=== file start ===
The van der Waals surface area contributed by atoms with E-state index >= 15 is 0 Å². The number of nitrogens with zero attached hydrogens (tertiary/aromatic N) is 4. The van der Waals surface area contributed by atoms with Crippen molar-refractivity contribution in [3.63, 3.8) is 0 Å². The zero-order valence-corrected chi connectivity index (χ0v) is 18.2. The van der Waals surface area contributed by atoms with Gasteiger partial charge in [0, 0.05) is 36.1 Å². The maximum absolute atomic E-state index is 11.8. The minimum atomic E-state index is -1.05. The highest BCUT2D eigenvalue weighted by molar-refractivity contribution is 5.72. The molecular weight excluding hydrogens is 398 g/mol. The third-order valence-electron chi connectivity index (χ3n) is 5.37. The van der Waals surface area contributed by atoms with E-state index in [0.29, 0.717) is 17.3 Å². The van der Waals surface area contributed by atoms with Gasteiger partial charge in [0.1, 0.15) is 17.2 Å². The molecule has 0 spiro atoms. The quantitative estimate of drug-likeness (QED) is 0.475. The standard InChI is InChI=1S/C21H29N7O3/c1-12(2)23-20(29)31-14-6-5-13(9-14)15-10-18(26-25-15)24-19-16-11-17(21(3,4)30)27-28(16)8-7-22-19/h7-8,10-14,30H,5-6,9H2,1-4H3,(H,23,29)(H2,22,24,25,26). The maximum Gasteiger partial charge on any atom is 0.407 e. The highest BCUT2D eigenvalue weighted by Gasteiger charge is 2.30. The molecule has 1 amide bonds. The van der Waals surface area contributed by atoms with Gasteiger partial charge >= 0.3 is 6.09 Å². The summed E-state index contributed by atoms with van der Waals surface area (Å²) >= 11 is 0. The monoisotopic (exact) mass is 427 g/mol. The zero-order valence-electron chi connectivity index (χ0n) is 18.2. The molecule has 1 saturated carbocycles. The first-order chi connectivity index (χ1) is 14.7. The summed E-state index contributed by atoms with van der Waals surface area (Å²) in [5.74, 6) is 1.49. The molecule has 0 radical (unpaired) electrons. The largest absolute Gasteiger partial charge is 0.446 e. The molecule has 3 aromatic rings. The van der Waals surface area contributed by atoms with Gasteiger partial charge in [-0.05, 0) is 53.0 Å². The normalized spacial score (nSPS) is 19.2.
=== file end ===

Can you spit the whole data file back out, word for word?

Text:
The van der Waals surface area contributed by atoms with E-state index >= 15 is 0 Å². The number of nitrogens with zero attached hydrogens (tertiary/aromatic N) is 4. The van der Waals surface area contributed by atoms with Crippen molar-refractivity contribution in [3.63, 3.8) is 0 Å². The zero-order valence-corrected chi connectivity index (χ0v) is 18.2. The van der Waals surface area contributed by atoms with Gasteiger partial charge in [0, 0.05) is 36.1 Å². The maximum absolute atomic E-state index is 11.8. The minimum atomic E-state index is -1.05. The highest BCUT2D eigenvalue weighted by molar-refractivity contribution is 5.72. The molecular weight excluding hydrogens is 398 g/mol. The third-order valence-electron chi connectivity index (χ3n) is 5.37. The van der Waals surface area contributed by atoms with E-state index in [0.29, 0.717) is 17.3 Å². The van der Waals surface area contributed by atoms with Gasteiger partial charge in [0.1, 0.15) is 17.2 Å². The molecule has 0 spiro atoms. The quantitative estimate of drug-likeness (QED) is 0.475. The standard InChI is InChI=1S/C21H29N7O3/c1-12(2)23-20(29)31-14-6-5-13(9-14)15-10-18(26-25-15)24-19-16-11-17(21(3,4)30)27-28(16)8-7-22-19/h7-8,10-14,30H,5-6,9H2,1-4H3,(H,23,29)(H2,22,24,25,26). The maximum Gasteiger partial charge on any atom is 0.407 e. The highest BCUT2D eigenvalue weighted by Gasteiger charge is 2.30. The molecule has 1 amide bonds. The van der Waals surface area contributed by atoms with Gasteiger partial charge >= 0.3 is 6.09 Å². The summed E-state index contributed by atoms with van der Waals surface area (Å²) >= 11 is 0. The monoisotopic (exact) mass is 427 g/mol. The zero-order valence-electron chi connectivity index (χ0n) is 18.2. The molecule has 1 saturated carbocycles. The first-order chi connectivity index (χ1) is 14.7. The summed E-state index contributed by atoms with van der Waals surface area (Å²) in [5.74, 6) is 1.49. The molecule has 0 radical (unpaired) electrons. The largest absolute Gasteiger partial charge is 0.446 e. The molecule has 3 aromatic rings. The van der Waals surface area contributed by atoms with Gasteiger partial charge in [-0.05, 0) is 53.0 Å². The normalized spacial score (nSPS) is 19.2.